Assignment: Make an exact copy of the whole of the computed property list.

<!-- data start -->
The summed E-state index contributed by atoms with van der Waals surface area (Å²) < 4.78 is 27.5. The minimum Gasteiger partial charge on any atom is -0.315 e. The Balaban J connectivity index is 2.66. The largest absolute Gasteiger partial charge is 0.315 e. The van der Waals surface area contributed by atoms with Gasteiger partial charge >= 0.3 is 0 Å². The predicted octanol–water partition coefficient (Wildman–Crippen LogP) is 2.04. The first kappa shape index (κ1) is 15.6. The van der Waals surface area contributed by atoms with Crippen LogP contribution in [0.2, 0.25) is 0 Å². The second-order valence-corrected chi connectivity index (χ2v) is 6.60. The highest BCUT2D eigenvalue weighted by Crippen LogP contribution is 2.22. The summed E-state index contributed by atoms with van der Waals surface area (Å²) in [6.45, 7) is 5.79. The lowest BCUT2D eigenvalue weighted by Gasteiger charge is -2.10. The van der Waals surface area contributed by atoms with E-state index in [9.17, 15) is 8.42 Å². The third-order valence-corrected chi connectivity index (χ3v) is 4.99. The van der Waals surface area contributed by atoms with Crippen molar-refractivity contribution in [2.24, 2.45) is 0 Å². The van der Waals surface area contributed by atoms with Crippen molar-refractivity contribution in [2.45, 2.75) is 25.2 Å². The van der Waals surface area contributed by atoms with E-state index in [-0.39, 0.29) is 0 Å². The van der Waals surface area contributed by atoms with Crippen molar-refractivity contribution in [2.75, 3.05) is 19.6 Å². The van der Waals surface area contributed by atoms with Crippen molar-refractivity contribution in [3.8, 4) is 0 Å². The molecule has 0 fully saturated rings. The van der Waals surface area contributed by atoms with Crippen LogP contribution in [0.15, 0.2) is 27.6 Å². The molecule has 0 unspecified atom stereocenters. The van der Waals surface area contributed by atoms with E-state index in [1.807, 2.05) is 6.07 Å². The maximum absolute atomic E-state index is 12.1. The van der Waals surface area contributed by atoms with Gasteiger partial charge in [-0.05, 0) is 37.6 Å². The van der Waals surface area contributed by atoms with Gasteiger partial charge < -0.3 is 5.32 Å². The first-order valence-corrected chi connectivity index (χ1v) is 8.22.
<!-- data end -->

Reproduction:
The summed E-state index contributed by atoms with van der Waals surface area (Å²) < 4.78 is 27.5. The minimum Gasteiger partial charge on any atom is -0.315 e. The Balaban J connectivity index is 2.66. The largest absolute Gasteiger partial charge is 0.315 e. The van der Waals surface area contributed by atoms with Gasteiger partial charge >= 0.3 is 0 Å². The predicted octanol–water partition coefficient (Wildman–Crippen LogP) is 2.04. The first kappa shape index (κ1) is 15.6. The van der Waals surface area contributed by atoms with Crippen LogP contribution in [0.2, 0.25) is 0 Å². The second-order valence-corrected chi connectivity index (χ2v) is 6.60. The highest BCUT2D eigenvalue weighted by Crippen LogP contribution is 2.22. The summed E-state index contributed by atoms with van der Waals surface area (Å²) in [6.45, 7) is 5.79. The lowest BCUT2D eigenvalue weighted by Gasteiger charge is -2.10. The van der Waals surface area contributed by atoms with E-state index in [9.17, 15) is 8.42 Å². The third-order valence-corrected chi connectivity index (χ3v) is 4.99. The van der Waals surface area contributed by atoms with Crippen molar-refractivity contribution in [2.24, 2.45) is 0 Å². The van der Waals surface area contributed by atoms with Crippen molar-refractivity contribution in [2.45, 2.75) is 25.2 Å². The van der Waals surface area contributed by atoms with E-state index in [-0.39, 0.29) is 0 Å². The van der Waals surface area contributed by atoms with Crippen molar-refractivity contribution in [2.75, 3.05) is 19.6 Å². The van der Waals surface area contributed by atoms with Crippen molar-refractivity contribution in [3.8, 4) is 0 Å². The molecule has 0 fully saturated rings. The van der Waals surface area contributed by atoms with Crippen LogP contribution in [0.15, 0.2) is 27.6 Å². The molecule has 0 unspecified atom stereocenters. The van der Waals surface area contributed by atoms with E-state index in [1.807, 2.05) is 6.07 Å². The maximum absolute atomic E-state index is 12.1. The van der Waals surface area contributed by atoms with Gasteiger partial charge in [-0.05, 0) is 37.6 Å². The van der Waals surface area contributed by atoms with Gasteiger partial charge < -0.3 is 5.32 Å². The first-order valence-corrected chi connectivity index (χ1v) is 8.22.